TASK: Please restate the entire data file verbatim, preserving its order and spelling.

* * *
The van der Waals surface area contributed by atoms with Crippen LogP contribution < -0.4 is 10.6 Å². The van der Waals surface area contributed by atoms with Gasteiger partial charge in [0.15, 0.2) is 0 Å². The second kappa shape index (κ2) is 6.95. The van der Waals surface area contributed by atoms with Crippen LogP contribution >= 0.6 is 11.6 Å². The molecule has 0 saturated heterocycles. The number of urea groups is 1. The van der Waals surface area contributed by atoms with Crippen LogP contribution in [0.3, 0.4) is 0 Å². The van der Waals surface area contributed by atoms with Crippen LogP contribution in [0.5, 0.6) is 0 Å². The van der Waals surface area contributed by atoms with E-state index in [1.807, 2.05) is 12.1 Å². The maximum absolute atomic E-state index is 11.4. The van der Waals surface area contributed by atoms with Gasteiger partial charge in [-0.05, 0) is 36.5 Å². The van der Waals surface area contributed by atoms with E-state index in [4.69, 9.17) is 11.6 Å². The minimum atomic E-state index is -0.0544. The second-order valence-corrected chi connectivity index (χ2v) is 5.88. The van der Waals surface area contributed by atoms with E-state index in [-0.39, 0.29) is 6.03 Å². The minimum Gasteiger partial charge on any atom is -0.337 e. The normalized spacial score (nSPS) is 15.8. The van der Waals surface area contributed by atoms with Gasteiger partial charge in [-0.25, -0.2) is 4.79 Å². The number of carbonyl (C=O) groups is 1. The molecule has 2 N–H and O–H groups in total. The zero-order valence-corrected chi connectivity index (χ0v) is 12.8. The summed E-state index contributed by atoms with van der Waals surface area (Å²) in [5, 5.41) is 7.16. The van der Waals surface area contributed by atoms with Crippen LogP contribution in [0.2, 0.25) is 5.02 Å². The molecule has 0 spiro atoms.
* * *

The van der Waals surface area contributed by atoms with Crippen LogP contribution < -0.4 is 10.6 Å². The van der Waals surface area contributed by atoms with Gasteiger partial charge in [0.15, 0.2) is 0 Å². The second kappa shape index (κ2) is 6.95. The van der Waals surface area contributed by atoms with Crippen LogP contribution >= 0.6 is 11.6 Å². The molecule has 0 saturated heterocycles. The number of urea groups is 1. The van der Waals surface area contributed by atoms with Crippen LogP contribution in [0.3, 0.4) is 0 Å². The van der Waals surface area contributed by atoms with Crippen LogP contribution in [0.5, 0.6) is 0 Å². The van der Waals surface area contributed by atoms with E-state index in [1.807, 2.05) is 12.1 Å². The maximum absolute atomic E-state index is 11.4. The van der Waals surface area contributed by atoms with Gasteiger partial charge in [-0.05, 0) is 36.5 Å². The van der Waals surface area contributed by atoms with E-state index in [4.69, 9.17) is 11.6 Å². The minimum atomic E-state index is -0.0544. The second-order valence-corrected chi connectivity index (χ2v) is 5.88. The van der Waals surface area contributed by atoms with E-state index in [-0.39, 0.29) is 6.03 Å². The minimum Gasteiger partial charge on any atom is -0.337 e. The normalized spacial score (nSPS) is 15.8. The van der Waals surface area contributed by atoms with Gasteiger partial charge in [-0.25, -0.2) is 4.79 Å². The number of carbonyl (C=O) groups is 1. The molecule has 2 N–H and O–H groups in total. The zero-order valence-corrected chi connectivity index (χ0v) is 12.8. The summed E-state index contributed by atoms with van der Waals surface area (Å²) in [5, 5.41) is 7.16. The van der Waals surface area contributed by atoms with Crippen LogP contribution in [0.2, 0.25) is 5.02 Å². The molecule has 0 spiro atoms.